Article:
A walk of the heart

More than 1,000 lace up their shoes to fight heart disease

By CATHY LOGG

Herald Writer

EDMONDS — For six years, Alex Henson has joined the annual Snohomish County American Heart Walk. This year, she walked with a friend her age who also shares her motivation.

Alex, 13, of Edmonds, was born with a heart defect. She had three holes in her heart, a closed vessel and a valve that didn’t work. Her first heart surgery occurred when she was 6 weeks old and her second at the age of 2. At age 4, doctors put a stint in her heart to keep the blood vessel open so the valve doesn’t have to work so hard.

"She’s doing really well," her mother, Tana Axtelle, said. "She’s very small for her size. She does have some limitations, but nothing that keeps her from living a normal life."

Alex is even on a jump rope team. In 1990, she was the Washington Heart Association’s poster child.

Axtelle was one of more than 1,000 people to join this year’s heart walk Saturday, covering 3.1 miles to raise money for research and community education. Edmonds firefighters on bicycles pedaled the route to keep an eye on some of the walkers who suffer from lung ailments.

Each year, the walk and the amount of money raised for the Washington Heart Association grows. In 1998, the county goal was $100,000. Last year, it increased to $175,000, and this year it is $200,000. The walk was one of four such events taking place across the state.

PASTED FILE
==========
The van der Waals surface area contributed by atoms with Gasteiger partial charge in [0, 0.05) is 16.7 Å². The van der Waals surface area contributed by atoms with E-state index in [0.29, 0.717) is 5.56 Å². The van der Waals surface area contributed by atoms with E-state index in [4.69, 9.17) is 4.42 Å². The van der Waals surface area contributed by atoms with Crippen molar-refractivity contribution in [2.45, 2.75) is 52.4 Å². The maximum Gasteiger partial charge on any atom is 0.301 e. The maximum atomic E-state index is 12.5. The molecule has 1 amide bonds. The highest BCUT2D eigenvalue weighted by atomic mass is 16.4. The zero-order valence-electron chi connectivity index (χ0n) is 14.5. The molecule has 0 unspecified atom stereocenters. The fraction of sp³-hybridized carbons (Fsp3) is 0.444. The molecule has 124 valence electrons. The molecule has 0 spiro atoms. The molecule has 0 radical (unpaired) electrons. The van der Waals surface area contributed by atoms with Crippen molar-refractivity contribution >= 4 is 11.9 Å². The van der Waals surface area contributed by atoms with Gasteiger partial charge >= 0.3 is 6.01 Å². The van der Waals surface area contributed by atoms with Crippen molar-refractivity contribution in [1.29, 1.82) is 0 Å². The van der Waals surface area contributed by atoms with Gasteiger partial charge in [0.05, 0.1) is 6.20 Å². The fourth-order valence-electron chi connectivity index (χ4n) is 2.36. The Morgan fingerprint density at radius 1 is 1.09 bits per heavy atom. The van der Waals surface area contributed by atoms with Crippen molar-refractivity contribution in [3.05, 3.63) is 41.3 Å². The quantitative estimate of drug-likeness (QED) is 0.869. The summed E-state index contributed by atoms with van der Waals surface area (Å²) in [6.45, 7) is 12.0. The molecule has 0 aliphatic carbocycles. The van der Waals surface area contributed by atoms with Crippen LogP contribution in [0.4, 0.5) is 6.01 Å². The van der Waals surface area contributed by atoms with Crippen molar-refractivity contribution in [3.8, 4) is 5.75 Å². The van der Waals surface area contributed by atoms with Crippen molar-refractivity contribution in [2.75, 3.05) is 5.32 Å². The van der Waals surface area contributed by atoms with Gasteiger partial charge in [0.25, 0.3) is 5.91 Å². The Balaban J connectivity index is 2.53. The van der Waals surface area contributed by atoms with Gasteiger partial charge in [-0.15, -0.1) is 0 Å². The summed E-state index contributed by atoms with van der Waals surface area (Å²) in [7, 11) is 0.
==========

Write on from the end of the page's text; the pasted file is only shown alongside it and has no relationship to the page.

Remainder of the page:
"I believe we’re going to hit our goal," said Paul Mendez III, the association’s regional director for Snohomish County.

"That’s really good," said Jonathan Modie, association spokesman, as he looked over the crowd of walkers, including many sporting red hats that identified them as survivors of heart problems.

They came in all ages and sizes, including a large dog dressed in a white T-shirt who eagerly accompanied his humans on the waterfront walk.

Donn Wells of Edmonds joins the walk each year in honor of his granddaughter, Anna Thordarson, 11, of Arlington. Anna also was born with a hole in her heart that doctors discovered when she was 18 months old. She’s had two open heart surgeries, at age 2 and 4, at Children’s Hospital and Regional Medical Center.

Wells raised about $300 in his neighborhood this year.

"The money that goes for research covers all sorts of heart defects," he said. "A lot of that research is done at the University of Washington Medical Center."

People often think of heart diseases and ailments as afflictions of the elderly, but they can affect any age.

Elizabeth Stevenson, 61, of Lynnwood became interested in the walk 16 years ago after her husband John suffered his first heart attack at age 46 and smoked his last cigar. He had a second attack a year later and had to undergo bypass surgery.

"That’s when he became serious about good diet and exercise," Stevenson said.

He remained well for four years, then suffered a third heart attack, but was treated by paramedics right away and had little damage. A year after that, John suffered a fourth heart attack that nearly killed him. He had only 30 percent heart function and awaited a transplant.

"The sad thing about that is that at any given time, there are 50,000 people waiting for a transplant," Stevenson said. "In the U.S., about 2,000 people get a transplant."